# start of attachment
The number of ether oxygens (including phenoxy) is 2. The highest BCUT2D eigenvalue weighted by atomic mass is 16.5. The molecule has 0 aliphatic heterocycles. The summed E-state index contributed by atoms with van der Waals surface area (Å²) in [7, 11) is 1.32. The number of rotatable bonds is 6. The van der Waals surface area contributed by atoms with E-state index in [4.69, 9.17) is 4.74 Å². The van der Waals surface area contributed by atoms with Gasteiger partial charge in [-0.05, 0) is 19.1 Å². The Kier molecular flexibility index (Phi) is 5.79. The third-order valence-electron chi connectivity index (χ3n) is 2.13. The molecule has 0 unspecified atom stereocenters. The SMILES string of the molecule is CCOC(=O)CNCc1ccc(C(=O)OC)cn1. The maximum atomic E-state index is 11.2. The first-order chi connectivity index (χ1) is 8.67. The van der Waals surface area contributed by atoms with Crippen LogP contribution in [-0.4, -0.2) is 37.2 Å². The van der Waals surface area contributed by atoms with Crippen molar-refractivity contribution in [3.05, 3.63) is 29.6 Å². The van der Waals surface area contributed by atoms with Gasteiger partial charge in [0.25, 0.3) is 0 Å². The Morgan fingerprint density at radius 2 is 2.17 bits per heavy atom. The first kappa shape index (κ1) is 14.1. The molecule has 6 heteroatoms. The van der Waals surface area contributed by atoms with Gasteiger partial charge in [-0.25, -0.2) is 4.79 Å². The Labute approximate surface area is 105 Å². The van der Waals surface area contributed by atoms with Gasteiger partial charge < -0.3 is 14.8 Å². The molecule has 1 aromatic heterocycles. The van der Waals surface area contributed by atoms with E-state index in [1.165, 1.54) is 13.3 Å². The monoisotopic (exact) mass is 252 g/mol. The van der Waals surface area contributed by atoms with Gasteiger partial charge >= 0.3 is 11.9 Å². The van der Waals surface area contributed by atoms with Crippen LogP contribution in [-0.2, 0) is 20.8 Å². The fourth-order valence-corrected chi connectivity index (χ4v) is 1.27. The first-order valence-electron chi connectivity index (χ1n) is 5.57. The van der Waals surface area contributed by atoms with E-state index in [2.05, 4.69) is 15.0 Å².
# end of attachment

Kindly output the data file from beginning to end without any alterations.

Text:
The number of ether oxygens (including phenoxy) is 2. The highest BCUT2D eigenvalue weighted by atomic mass is 16.5. The molecule has 0 aliphatic heterocycles. The summed E-state index contributed by atoms with van der Waals surface area (Å²) in [7, 11) is 1.32. The number of rotatable bonds is 6. The van der Waals surface area contributed by atoms with E-state index in [4.69, 9.17) is 4.74 Å². The van der Waals surface area contributed by atoms with Gasteiger partial charge in [-0.05, 0) is 19.1 Å². The Kier molecular flexibility index (Phi) is 5.79. The third-order valence-electron chi connectivity index (χ3n) is 2.13. The molecule has 0 unspecified atom stereocenters. The SMILES string of the molecule is CCOC(=O)CNCc1ccc(C(=O)OC)cn1. The maximum atomic E-state index is 11.2. The first-order chi connectivity index (χ1) is 8.67. The van der Waals surface area contributed by atoms with Crippen LogP contribution in [-0.4, -0.2) is 37.2 Å². The van der Waals surface area contributed by atoms with Crippen molar-refractivity contribution in [3.05, 3.63) is 29.6 Å². The van der Waals surface area contributed by atoms with Gasteiger partial charge in [0.25, 0.3) is 0 Å². The Morgan fingerprint density at radius 2 is 2.17 bits per heavy atom. The first kappa shape index (κ1) is 14.1. The molecule has 6 heteroatoms. The van der Waals surface area contributed by atoms with Gasteiger partial charge in [-0.25, -0.2) is 4.79 Å². The Labute approximate surface area is 105 Å². The van der Waals surface area contributed by atoms with Gasteiger partial charge < -0.3 is 14.8 Å². The molecule has 1 aromatic heterocycles. The van der Waals surface area contributed by atoms with E-state index in [1.165, 1.54) is 13.3 Å². The monoisotopic (exact) mass is 252 g/mol. The van der Waals surface area contributed by atoms with Gasteiger partial charge >= 0.3 is 11.9 Å². The van der Waals surface area contributed by atoms with Crippen LogP contribution in [-0.2, 0) is 20.8 Å². The fourth-order valence-corrected chi connectivity index (χ4v) is 1.27. The first-order valence-electron chi connectivity index (χ1n) is 5.57. The van der Waals surface area contributed by atoms with E-state index in [2.05, 4.69) is 15.0 Å².